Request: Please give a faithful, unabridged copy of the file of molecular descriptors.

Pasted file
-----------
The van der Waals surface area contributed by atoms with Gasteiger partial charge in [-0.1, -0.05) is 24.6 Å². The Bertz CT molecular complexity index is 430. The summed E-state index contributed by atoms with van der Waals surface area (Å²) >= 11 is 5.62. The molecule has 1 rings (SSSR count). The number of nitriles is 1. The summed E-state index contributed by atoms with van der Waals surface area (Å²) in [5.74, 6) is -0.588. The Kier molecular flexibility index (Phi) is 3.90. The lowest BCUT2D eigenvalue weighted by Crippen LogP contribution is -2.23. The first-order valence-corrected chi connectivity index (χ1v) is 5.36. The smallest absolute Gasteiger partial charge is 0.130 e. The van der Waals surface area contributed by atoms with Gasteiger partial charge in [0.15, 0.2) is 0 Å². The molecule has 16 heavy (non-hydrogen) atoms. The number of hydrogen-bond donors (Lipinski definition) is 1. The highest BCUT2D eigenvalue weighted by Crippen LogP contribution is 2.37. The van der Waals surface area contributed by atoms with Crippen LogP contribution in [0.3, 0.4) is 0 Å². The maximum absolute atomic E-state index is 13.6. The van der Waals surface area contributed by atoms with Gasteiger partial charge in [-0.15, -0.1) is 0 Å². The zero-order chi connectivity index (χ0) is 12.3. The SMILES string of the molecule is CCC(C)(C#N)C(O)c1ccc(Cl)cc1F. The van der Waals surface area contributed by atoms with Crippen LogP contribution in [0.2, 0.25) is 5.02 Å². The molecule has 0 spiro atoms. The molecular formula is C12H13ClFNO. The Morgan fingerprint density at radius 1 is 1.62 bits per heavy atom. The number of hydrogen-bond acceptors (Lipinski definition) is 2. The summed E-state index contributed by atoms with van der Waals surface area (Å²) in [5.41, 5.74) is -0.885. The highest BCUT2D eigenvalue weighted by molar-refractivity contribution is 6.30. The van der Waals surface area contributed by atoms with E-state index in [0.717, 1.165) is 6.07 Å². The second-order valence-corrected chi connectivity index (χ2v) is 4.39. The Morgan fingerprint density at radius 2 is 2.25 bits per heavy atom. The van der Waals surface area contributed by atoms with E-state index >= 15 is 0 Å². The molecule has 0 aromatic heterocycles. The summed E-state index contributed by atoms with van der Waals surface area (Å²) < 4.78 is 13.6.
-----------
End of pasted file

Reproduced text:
The van der Waals surface area contributed by atoms with Gasteiger partial charge in [-0.1, -0.05) is 24.6 Å². The Bertz CT molecular complexity index is 430. The summed E-state index contributed by atoms with van der Waals surface area (Å²) >= 11 is 5.62. The molecule has 1 rings (SSSR count). The number of nitriles is 1. The summed E-state index contributed by atoms with van der Waals surface area (Å²) in [5.74, 6) is -0.588. The Kier molecular flexibility index (Phi) is 3.90. The lowest BCUT2D eigenvalue weighted by Crippen LogP contribution is -2.23. The first-order valence-corrected chi connectivity index (χ1v) is 5.36. The smallest absolute Gasteiger partial charge is 0.130 e. The van der Waals surface area contributed by atoms with Gasteiger partial charge in [0.15, 0.2) is 0 Å². The molecule has 16 heavy (non-hydrogen) atoms. The number of hydrogen-bond donors (Lipinski definition) is 1. The highest BCUT2D eigenvalue weighted by Crippen LogP contribution is 2.37. The van der Waals surface area contributed by atoms with Crippen LogP contribution in [0.3, 0.4) is 0 Å². The maximum absolute atomic E-state index is 13.6. The van der Waals surface area contributed by atoms with Gasteiger partial charge in [-0.15, -0.1) is 0 Å². The zero-order chi connectivity index (χ0) is 12.3. The SMILES string of the molecule is CCC(C)(C#N)C(O)c1ccc(Cl)cc1F. The van der Waals surface area contributed by atoms with Crippen LogP contribution in [0.2, 0.25) is 5.02 Å². The molecule has 0 spiro atoms. The molecular formula is C12H13ClFNO. The Morgan fingerprint density at radius 1 is 1.62 bits per heavy atom. The number of hydrogen-bond acceptors (Lipinski definition) is 2. The summed E-state index contributed by atoms with van der Waals surface area (Å²) in [5.41, 5.74) is -0.885. The highest BCUT2D eigenvalue weighted by molar-refractivity contribution is 6.30. The van der Waals surface area contributed by atoms with E-state index in [0.717, 1.165) is 6.07 Å². The second-order valence-corrected chi connectivity index (χ2v) is 4.39. The Morgan fingerprint density at radius 2 is 2.25 bits per heavy atom. The van der Waals surface area contributed by atoms with E-state index >= 15 is 0 Å². The molecule has 0 aromatic heterocycles. The summed E-state index contributed by atoms with van der Waals surface area (Å²) < 4.78 is 13.6.